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Suntiger 450h0289

Spiderling brought from the spider shop, recommended site.

Silken retreat camouflaged with wood chipping’s

Venezuelan Suntiger Tarantula  (Psalmopoeus Irminia)

From slings, these spiders are attractive with striking markings on their feet. The adult female has bright orange patterns on the abdomen and legs. In the wild, these spiders live in humid forests constructing silken tubes along tree trunks not far off the ground, and can also be found making nests in house walls. The spiders will camouflage their silken retreats with leaves and other substrates. On the first night I placed the young spider into its new home it carried wood chips from the floor of its enclosure to camouflage the entrance of its home, I was impressed with this behaviour. So in captivity, the spider needs an arboreal set up and prefers a darker enclosure, with plenty of hiding places. My Suntiger tarantula lives in a vertical placed hollow bark on a moist substrate with moss on top. Not until adult size did I start to see her wandering its enclosure. A very fast spider with plenty of attitude even when very small it tries to defend its self with a threat display and fast-growing females maturing within two years. I frequently spray the spider's enclosure with a light spray of water, now as an adult, it gets quite excited climbing to the top of its home waiting for a shower, unlike other spiders who would run for cover if you attempted to spray directly at them. It is a lot calmer now it a large adult, many spiders change their personality when older or after a moult and become less nervous and investigate without aggression. I have noticed this when water is being changed or being fed prey. Although I am still not going to risk holding this spider. The Suntiger Tarantula is a lovely spider to own and always exciting to film.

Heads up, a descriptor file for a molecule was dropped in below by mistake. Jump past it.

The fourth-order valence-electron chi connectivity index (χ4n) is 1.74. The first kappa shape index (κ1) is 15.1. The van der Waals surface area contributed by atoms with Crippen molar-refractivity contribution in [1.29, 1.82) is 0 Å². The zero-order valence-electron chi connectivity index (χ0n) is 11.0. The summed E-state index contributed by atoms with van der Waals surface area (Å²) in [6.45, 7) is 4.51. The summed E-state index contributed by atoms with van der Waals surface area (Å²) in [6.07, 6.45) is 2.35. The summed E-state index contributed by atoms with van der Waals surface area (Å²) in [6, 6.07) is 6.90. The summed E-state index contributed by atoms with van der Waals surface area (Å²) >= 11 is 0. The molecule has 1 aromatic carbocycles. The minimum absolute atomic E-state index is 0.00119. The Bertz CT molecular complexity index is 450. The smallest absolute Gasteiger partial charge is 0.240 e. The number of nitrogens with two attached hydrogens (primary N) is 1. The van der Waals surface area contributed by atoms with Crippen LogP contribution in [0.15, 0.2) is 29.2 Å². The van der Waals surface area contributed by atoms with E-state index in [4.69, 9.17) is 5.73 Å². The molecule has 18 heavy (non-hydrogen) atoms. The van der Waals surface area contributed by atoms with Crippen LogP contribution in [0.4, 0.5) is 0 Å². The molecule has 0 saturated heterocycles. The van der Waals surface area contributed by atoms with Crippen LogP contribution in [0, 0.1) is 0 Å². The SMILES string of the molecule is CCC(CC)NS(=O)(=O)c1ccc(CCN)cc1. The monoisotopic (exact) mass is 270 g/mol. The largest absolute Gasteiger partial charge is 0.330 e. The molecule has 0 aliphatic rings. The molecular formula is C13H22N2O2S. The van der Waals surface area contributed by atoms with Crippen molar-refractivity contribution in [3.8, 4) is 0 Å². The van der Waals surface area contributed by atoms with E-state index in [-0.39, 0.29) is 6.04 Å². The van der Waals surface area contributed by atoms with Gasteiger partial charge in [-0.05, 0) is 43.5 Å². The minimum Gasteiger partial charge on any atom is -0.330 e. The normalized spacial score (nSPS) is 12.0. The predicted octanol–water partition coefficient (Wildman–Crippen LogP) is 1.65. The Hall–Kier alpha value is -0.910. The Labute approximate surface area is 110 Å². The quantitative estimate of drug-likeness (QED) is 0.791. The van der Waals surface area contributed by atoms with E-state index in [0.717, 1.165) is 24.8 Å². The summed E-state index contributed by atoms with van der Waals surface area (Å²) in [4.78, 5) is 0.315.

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Origin: Venezuelan Rain-forest's

Temperature: 25 to 28ēC.

WARNING: Tarantulas feet caught on terrarium mesh lid.

Humidity: 70 to 80%.

I read in a book on invertebrates that spiders sometimes get their hooks on the end of there feet caught on the lids of the tall style Exo-Terra© glass terrarium which I use for my arboreal spiders. Well, that is what happened to my beautiful female Suntiger Tarantula. I was shocked to discover one of its legs detached and just hanging from the mesh. It would have stayed for some time waiting to be rescued but I did not find it in time, so it just pulled it off. The new regenerated limb which has now grown on its next to skin change is amazingly only very slightly smaller so should be back to normal size on the next change. The book I read recommends replacing the mesh with a sheet of acrylic, but I have used a sheet of plastic cut from the bottom of a container fixed under the mesh with ties. I also melted a few air holes into the plastic, this does not ruin the terrarium and is probably better for keeping the humidity level high needed for this species of spider as these type of enclosures can be too airy

Habitat/ Lifestyle: Arboreal.

Growth Rate: Medium maturing around 2 years.

Temperament: Unpredictable and very fast

Size: Adult female up to 6 inches.

Longevity: Females 10 to 15 years.

Males 3 to 4 years.

Andy Newman Images© e-mail:

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